hm, i think i have to buy your cd emir! i hope there is a cool cover and nice words in the booklet! im sure your playing is worth that money!

The purpose of my post wasn't to make someone buy my album smile.gif It was just my oppinion about illegal downloads. But I appreciate whoever buy is smile.gif Of course there are lyrics, cool cover, some pics etc...


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Keilnoth
post Dec 9 2009, 08:36 PM
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Emir, I am really interested to know the policies of the contract you signed with Lion Music.

For example, are you allowed to create your own distribution system on emirhot.com ? Are you allowed to add a "Click here to donate" button on your website ? Or to give some free sample of your album ? Or perhaps even to create your own "shop" ?

Do you know how many visitors you have on your website ? And did you ever asked them if they would be happy to give directly to you a few bucks for what you do ?

Because, you know your songs are everywhere on the web, for free, then what's the matter in selling them on your website, DRM free, subscription free ? The people who are not ready to pay 20€ for your CD are perhaps ready to pay 10€ for it.

Another question, where can I buy the MP3s of your album on Lion Music ? I cannot find that. smile.gif

I went to legaldownload.net and made a search with your name. I got one result, clicked on the link and fall on a full page of artists I don't care about...

Perhaps, what all those guys need is a good Internet consultant. You know what I mean ? wink.gif

No offense. But perhaps your product is not very well advertised and sold as well.

PS : There are no link for your old albums, if you have the MP3 of those, why not selling them ? smile.gif


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ItsMe
post Dec 9 2009, 08:47 PM
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Emir what do you think about streaming flatrates. How much do you earn. I guess its like radio royalties ?


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Emir Hot
post Dec 9 2009, 09:01 PM
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QUOTE (Keilnoth @ Dec 9 2009, 07:36 PM) *
Emir, I am really interested to know the policies of the contract you signed with Lion Music.

That's the contract similar to what every signed metal artist have. Lion Music is one of 5 biggest metal labels in Europe.

QUOTE
For example, are you allowed to create your own distribution system on emirhot.com ? Are you allowed to add a "Click here to donate" button on your website ? Or to give some free sample of your album ? Or perhaps even to create your own "shop" ?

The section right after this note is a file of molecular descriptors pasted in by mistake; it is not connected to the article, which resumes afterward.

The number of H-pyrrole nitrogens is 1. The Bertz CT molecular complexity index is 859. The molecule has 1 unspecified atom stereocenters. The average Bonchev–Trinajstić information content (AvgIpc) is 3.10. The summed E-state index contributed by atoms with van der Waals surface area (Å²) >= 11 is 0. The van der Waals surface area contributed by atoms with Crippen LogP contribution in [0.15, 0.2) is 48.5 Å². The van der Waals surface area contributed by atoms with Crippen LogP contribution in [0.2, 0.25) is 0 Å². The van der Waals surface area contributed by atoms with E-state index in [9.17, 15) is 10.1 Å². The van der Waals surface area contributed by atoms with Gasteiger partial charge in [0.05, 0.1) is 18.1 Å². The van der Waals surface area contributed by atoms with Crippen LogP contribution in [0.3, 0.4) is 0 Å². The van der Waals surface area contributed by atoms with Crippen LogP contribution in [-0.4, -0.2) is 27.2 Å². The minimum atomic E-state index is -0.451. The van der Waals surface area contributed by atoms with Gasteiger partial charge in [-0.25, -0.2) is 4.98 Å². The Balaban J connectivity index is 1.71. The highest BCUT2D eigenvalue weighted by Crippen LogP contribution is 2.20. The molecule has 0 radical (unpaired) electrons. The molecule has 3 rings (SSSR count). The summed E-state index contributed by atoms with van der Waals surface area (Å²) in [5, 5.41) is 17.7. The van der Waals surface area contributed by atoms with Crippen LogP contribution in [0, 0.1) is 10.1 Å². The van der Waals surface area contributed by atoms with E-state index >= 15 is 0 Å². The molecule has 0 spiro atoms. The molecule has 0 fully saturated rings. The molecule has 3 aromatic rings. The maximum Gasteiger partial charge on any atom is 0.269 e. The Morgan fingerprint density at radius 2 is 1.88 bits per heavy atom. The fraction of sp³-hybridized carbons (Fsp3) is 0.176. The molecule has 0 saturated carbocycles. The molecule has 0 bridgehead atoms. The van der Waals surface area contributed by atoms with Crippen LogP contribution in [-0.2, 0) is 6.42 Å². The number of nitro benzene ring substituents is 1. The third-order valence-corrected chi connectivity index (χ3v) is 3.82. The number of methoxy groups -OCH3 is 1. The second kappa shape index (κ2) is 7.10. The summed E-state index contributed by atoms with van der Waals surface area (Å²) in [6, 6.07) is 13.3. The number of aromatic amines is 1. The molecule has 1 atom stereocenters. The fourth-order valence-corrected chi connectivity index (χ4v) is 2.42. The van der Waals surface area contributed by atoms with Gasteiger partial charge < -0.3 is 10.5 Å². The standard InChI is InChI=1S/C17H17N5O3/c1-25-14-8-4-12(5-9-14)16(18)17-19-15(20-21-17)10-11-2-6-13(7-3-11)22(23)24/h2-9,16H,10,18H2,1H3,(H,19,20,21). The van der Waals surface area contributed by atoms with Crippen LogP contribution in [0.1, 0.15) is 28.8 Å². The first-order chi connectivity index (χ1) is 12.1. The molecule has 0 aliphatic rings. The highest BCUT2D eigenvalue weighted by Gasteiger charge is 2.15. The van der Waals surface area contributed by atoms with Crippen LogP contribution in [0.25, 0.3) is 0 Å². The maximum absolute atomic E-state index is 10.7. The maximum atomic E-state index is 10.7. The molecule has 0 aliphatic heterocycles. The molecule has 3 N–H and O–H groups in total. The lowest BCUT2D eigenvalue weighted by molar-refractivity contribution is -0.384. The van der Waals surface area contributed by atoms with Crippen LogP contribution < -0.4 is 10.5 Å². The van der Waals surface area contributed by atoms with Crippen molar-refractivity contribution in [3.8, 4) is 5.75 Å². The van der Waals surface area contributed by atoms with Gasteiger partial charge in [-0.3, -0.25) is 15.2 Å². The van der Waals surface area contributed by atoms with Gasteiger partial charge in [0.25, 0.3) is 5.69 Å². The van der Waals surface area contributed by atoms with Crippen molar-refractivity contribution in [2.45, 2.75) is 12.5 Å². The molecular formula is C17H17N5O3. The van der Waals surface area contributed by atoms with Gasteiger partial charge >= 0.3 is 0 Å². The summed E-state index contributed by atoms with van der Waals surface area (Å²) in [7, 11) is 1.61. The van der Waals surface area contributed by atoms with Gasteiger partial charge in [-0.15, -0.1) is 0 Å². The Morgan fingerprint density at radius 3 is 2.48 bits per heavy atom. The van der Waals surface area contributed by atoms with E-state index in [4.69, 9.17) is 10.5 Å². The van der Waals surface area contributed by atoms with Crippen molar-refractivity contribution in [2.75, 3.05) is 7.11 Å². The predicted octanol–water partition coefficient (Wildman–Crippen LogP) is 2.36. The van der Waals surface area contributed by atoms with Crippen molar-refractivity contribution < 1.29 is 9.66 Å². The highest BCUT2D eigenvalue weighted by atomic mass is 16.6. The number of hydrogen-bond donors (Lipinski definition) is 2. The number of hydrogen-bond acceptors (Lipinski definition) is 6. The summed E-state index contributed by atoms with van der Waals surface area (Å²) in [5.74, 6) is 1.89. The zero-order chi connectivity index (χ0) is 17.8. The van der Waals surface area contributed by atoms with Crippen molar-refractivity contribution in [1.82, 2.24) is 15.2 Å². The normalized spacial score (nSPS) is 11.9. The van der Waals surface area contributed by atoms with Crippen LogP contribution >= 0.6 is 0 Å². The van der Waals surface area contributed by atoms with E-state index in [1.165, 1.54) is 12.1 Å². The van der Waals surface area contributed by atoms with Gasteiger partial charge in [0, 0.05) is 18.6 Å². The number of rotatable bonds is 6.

There is BUY NOW button below the CD picture on my website. That takes you directly to Lion Music web store. You also have some 1 min samples from the CD to listen. I am not allowed to sell it myself but I can get the special price from the label to sell it when I am on the tour and take all the profit. I did get free number of copies when the album was released. Every 6 months I get share from sales plus other stuff like sublicencing, publishing etc...

QUOTE
Do you know how many visitors you have on your website ? And did you ever asked them if they would be happy to give directly to you a few bucks for what you do ?

Yes I do. There are average about 3000 visitors per month. I never asked for few bucks smile.gif I don't think I will do that. My label paid me initial fee when I got the contract which covered some costs of the studio work.

QUOTE
Because, you know your songs are everywhere on the web, for free, then what's the matter in selling them on your website, DRM free, subscription free ? The people who are not ready to pay 20€ for your CD are perhaps ready to pay 10€ for it.

Well it costs around 14 EUR and I think that's the normal price for the metal album. I pay that money for everything similar I buy. On some sites you can get it even few euros cheaper. Mp3 is less then 10 EUR on many sites. Try Itunes.

QUOTE
Another question, where can I buy the MP3s of your album on Lion Music ? I cannot find that. smile.gif

CDbaby, Itunes, Amazon, Lion Music, Guitar9 and many many more... Here is the direct Lion Music link. The regular distribution of hard copies is done in about 60 countries worldwide. The label is doing a great job with distribution. Also the promotion was done in all famous metal magazines worldwide. I've done about 200 interviews for those. I found my CD in shops in London when the album was released. I don't think they are in shops anymore but I received emails that people bought it in normal CD shops in Australia, USA, Brazil, Europe ...

QUOTE
I went to legaldownload.net and made a search with your name. I got one result, clicked on the link and fall on a full page of artists I don't care about...

I don't know about that website, sorry.

QUOTE
PS : There are no link for your old albums, if you have the MP3 of those, why not selling them ? smile.gif

Those are 10 or more years old albums. They are out of print and even I am not able to buy them anywhere. Also those labels don't exest anymore.


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audiopaal
post Dec 9 2009, 09:22 PM
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QUOTE (Emir Hot @ Dec 9 2009, 09:01 PM) *
Those are 10 or more years old albums. They are out of print and even I am not able to buy them anywhere. Also those labels don't exest anymore.

Don't you have any mp3's of them? smile.gif
I'd buy them if you had, would be very interresting to hear smile.gif